Inspite of all this, here’s why Sri Lankans are still a happy lot!
Sri Lankans are very very special, ironic it may be to say. But here’s why.
Given the political development yesterday where the 18th amendment to the constitution was implemented which effectively stifles democracy in Sri lanka unless something drastic takes place – the title of this blog post may be a bit of a paradox.
Enough has been said about the banes of the 18th amendment to the constitution, and it will serve no purpose for me to dwell on that any further, even though I must admit I found everything to do with the recent political developments in Sri Lanka extremely nauseating and very cringe worthy! Rather, this blog post is to speak about something diametrically different.
The Charities Aid Foundation published the World Giving Index yesterday. Here are the results, the higher ranked you are the more charitable you were found to be.
1. Australia 57%
1. New Zealand 57%
3. Ireland 56%
3. Canada 56%
5. Switzerland 55%
6. USA 55%
7. Netherlands 54%
8. Sri Lanka 53%
8. United Kingdom 53%
10. Austria 52%
The full report which is worth a download can be taken from here.
“Researchers compared the strength of the relationship between giving with a nation’s GDP and the happiness of its population. They found the link between well-being and giving was stronger than the link between wealth and giving (a correlation of 0.69 compared with a correlation of 0.58).
It means happy people give generously. Australia and New Zealand topped the index in the study, which CAF said was the largest of its kind.A CAF spokesman said: ‘It is clear that happiness plays an important role in whether people give.’” (link)
Seeing this gave me a good amount of joy to quell my disgust somewhat. Inspite of all the difficulties Sri Lankans have(mostly rural ), largely thanks to politicians on either side of the divide blatantly raping and bastardizing the country and her resources to foster their own fortunes, we still are a charitable and happy lot.
Sri Lankans are inherently nice people, most Europeans I speak to would testify to this, as I have also mentioned here.
Mind you, in that index Sri Lanka is the only third world country to be featured in the top ten, and Sri Lanka is surrounded by some of the richest European countries and Australia, New Zealand and the US. See, all these countries have citizens who are relatively comfortable in their lives even if they aren’t sometimes as rich as perceived. Most of these countries if not all, have very strong welfare systems that look after their citizens. If you’re unemployed you may get a loan, a stipend, a dole or any other form of financial support. So basically, they will never die of hunger or poverty like in some third world countries including those of Africa. And better still, their poverty levels never go beneath a certain standard, because their welfare system looks after them – a very reliable safety net if you like.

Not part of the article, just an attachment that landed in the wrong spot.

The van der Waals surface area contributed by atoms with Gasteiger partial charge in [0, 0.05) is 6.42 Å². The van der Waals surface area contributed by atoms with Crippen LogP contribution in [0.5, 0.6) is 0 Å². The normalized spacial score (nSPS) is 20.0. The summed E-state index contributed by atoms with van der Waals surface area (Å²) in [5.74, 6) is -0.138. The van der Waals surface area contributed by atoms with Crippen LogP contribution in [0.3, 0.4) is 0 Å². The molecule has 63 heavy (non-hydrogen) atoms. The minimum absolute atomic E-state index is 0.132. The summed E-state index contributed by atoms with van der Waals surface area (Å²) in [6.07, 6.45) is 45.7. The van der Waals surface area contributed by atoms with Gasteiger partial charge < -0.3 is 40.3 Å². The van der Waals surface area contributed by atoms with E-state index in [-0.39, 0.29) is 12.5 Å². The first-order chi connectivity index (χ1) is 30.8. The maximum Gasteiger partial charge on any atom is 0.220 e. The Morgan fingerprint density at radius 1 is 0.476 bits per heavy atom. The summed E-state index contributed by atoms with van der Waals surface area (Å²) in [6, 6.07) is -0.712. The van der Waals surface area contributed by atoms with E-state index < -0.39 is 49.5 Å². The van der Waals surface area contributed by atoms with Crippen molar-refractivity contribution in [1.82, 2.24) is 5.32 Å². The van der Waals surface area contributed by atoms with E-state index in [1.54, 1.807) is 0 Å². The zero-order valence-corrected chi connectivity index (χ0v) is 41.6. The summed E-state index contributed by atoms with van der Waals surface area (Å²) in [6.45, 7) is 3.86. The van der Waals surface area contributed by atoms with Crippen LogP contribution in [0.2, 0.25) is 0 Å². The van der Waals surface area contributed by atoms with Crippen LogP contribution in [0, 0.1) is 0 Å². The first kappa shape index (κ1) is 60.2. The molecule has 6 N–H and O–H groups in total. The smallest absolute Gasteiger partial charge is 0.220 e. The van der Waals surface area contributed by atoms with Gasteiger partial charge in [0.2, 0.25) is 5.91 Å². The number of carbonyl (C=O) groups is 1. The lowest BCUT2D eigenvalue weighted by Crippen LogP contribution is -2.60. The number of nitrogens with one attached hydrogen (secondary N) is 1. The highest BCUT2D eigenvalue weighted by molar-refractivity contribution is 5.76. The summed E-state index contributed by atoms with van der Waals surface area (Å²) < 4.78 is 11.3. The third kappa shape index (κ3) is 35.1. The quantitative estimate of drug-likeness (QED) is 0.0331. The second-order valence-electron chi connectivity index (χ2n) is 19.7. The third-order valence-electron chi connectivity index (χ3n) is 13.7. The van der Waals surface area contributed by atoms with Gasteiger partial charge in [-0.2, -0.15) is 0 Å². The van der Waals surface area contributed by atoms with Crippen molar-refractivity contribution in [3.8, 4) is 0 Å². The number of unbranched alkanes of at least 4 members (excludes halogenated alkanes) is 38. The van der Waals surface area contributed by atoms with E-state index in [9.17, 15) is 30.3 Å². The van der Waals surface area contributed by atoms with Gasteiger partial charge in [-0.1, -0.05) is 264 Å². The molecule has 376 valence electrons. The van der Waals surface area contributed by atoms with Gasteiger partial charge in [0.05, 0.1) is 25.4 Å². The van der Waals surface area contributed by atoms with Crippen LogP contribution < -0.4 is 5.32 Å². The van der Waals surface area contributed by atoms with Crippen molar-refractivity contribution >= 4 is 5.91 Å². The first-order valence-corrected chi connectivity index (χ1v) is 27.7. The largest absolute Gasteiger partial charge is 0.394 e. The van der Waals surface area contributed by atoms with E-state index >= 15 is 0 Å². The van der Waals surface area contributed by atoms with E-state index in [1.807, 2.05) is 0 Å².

So these people can afford to give charity, it’s not going to hit their pocket as strongly as it would hit someone in a third world country. I am not dismissing their very noble charitable nature, just giving some perspective.
Sri Lanka doesn’t have a powerful welfare system. Her people live in misery whilst their politicians make merry. There is no minimum wage, other perks or generous welfare and benefit schemes which insulate Sri Lankans from economic difficulty. True, Sri Lankans are better off than most third world countries, given that despite all the hardships we have no one actually dying of poverty – possibly due to our own non-governmental human benefit and charity system where one feels accountable to the others wellbeing.
Inspite of all these, why oh why do we still manage a smile and are ever so charitable and hospitable? I can’t find any other reason other than the fact that Sri Lankans are an inherently nice bunch, fostered by a lot of things that are uniquely Sri Lankan.
But I have a worry; The Sri Lankan political system is extremely corrupt at the upper levels. Sri Lanka’s infamous neighbour too has a very corrupt political structure at the grassroots and a few rungs above – but relatively much more stable at the top, so I am told.
And what’s at the top usually permeates to the bottom.
The Sri Lankan to me is extremely sacrosanct, I sincerely hope and pray that it always stays that way and that the oxymoron’s in the you know what by the you know which lake have their conscience pricked and get their act together, so that I for one amongst other things will always be proud to call myself a Sri Lankan irrespective of whom I am standing in front of.
On a personal note, I find immense joy in the fact that the two places I call home, Sri Lanka and Britain are on the same footing when it comes to generosity – another reason why I love the people of both these countries.